9 Ways to Help Your Child Transition to a New Activity Smoothly

Take a proactive approach to teaching your child how to transition to one activity to the next without a temper tantrum.
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Putting away toys and getting ready for bed, turning off the TV to eat dinner, or leaving the playground so you can go to the store can lead to major meltdowns. Transitions can be really difficult for many children, especially during the toddler and preschool years.

If your child struggles to transition from one activity to the next, here are some strategies that can make transitions go more smoothly:

1. Give a Warning

If someone turned off in the middle of your favorite TV show, or ripped the phone out of your hand in middle of a call, you likely wouldn’t appreciate it. Abruptly telling your child it’s time to leave or time to put his toys away is a similar situation.

Warn your child about an upcoming transition. If he’s old enough to understand time, say, “In five minutes we’re going to leave the playground.” If your child is too young to grasp the concept of what five minutes means, say something like, “You can have two turns to go down the slide and then we’re going to go to the store.”

2. Teach Transition Words

Use transition words that will help your child understand the plan. Say things like, “Your brother is going to have a turn first, and then you’re next,” or, “We’ll go outside after we eat dinner.” These types of phrases help children develop a better understanding of transitions.

3. Provide One Instruction at a Time

Young children get confused when they’re given too many directions at once. So rather than rattle off a long list of things to do to get ready to go to the store, start with one instruction at a time. Say, “Pick up your toys please.” Then, once the toys are picked up, tell your child to put on his socks.

Keep it simple.

4. Offer Choices When Possible

Giving your child a choice gives her a little autonomy, which can reduce a lot of temper tantrums and meltdowns. Ask questions like, “Do you want to put on your jacket or do you want me to put it on for you?” Just make sure you can live with either option.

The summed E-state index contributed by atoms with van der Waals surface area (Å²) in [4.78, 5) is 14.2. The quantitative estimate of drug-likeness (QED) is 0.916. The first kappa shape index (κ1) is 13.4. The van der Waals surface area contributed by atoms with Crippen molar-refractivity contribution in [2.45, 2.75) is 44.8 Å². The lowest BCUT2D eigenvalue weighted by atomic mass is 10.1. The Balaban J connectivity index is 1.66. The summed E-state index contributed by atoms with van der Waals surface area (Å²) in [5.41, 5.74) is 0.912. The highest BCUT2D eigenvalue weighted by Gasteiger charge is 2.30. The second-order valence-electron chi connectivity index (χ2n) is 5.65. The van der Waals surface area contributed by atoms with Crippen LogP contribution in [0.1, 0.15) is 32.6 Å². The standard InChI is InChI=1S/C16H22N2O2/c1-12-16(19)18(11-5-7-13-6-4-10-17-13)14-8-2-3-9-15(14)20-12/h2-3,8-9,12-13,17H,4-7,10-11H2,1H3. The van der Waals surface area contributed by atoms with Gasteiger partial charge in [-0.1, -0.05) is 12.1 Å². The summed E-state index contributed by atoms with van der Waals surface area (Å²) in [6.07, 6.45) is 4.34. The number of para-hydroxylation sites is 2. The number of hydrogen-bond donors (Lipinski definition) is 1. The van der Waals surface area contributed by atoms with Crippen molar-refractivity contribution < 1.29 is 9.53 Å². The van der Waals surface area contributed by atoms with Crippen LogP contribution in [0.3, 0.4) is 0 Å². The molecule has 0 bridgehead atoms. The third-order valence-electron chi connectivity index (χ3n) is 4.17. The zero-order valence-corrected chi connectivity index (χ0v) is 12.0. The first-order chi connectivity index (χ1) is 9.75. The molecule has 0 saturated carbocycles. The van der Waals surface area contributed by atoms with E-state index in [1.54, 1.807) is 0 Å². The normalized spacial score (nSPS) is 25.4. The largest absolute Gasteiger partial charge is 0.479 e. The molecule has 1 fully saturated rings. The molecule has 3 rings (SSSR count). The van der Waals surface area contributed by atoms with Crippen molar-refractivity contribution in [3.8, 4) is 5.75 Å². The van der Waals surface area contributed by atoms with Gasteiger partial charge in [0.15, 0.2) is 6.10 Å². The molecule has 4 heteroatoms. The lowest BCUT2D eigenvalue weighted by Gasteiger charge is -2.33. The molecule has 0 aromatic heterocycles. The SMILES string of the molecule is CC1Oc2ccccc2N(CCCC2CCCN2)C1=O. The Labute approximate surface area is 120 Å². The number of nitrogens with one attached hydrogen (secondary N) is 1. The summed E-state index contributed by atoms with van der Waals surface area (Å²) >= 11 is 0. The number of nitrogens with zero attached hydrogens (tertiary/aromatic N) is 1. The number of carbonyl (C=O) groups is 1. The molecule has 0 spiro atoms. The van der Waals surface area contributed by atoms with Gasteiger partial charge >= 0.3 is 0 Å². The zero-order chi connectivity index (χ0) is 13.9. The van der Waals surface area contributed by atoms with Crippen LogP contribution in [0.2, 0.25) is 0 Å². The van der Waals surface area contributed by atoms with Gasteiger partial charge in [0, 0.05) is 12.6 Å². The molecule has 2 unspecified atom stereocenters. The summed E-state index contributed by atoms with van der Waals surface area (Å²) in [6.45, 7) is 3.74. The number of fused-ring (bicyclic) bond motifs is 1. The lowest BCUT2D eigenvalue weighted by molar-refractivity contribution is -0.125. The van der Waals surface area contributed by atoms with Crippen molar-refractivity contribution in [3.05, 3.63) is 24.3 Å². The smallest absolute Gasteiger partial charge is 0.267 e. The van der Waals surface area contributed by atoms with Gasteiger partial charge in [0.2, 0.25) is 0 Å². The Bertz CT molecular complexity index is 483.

5. Establish a Fun Ritual

There’s a reason preschools use fun songs to get kids to clean up their toys - it works. Create a fun ritual that will motivate your child to move from one activity to the next. A special bedtime routine or memorable mealtime ritual can reduce temper tantrums.

6. Ease into the Transition

When possible, ease into the transition. If your child is playing with trucks when it’s time to go to the store, let him choose one truck to play with in the car. Carrying an object from one place to the next can help ease your child’s frustration.

7. Create a Consistent Routine

Provide structure to your child’s day by establishing a schedule. Keep naps, meals, and bedtime on a consistent schedule.

Create a visual chart that shows your child what happens throughout the day.

8. Praise Good Behavior

When your child starts moving toward the next activity, or she responds to your directions, offer immediate praise. Say, “Great job picking up the toys right when I asked you to.” Positive reinforcement will encourage her to keep up the good work.

9. Teach Feeling Words

Use transitions as an opportunity to teach feeling words. Say things like, “I know you’re frustrated you can’t keep playing,” or, “It looks like you’re disappointed it’s time to leave.” As your child’s verbal skills improve, she’ll be able to tell how she feels, rather than show you through misbehavior.

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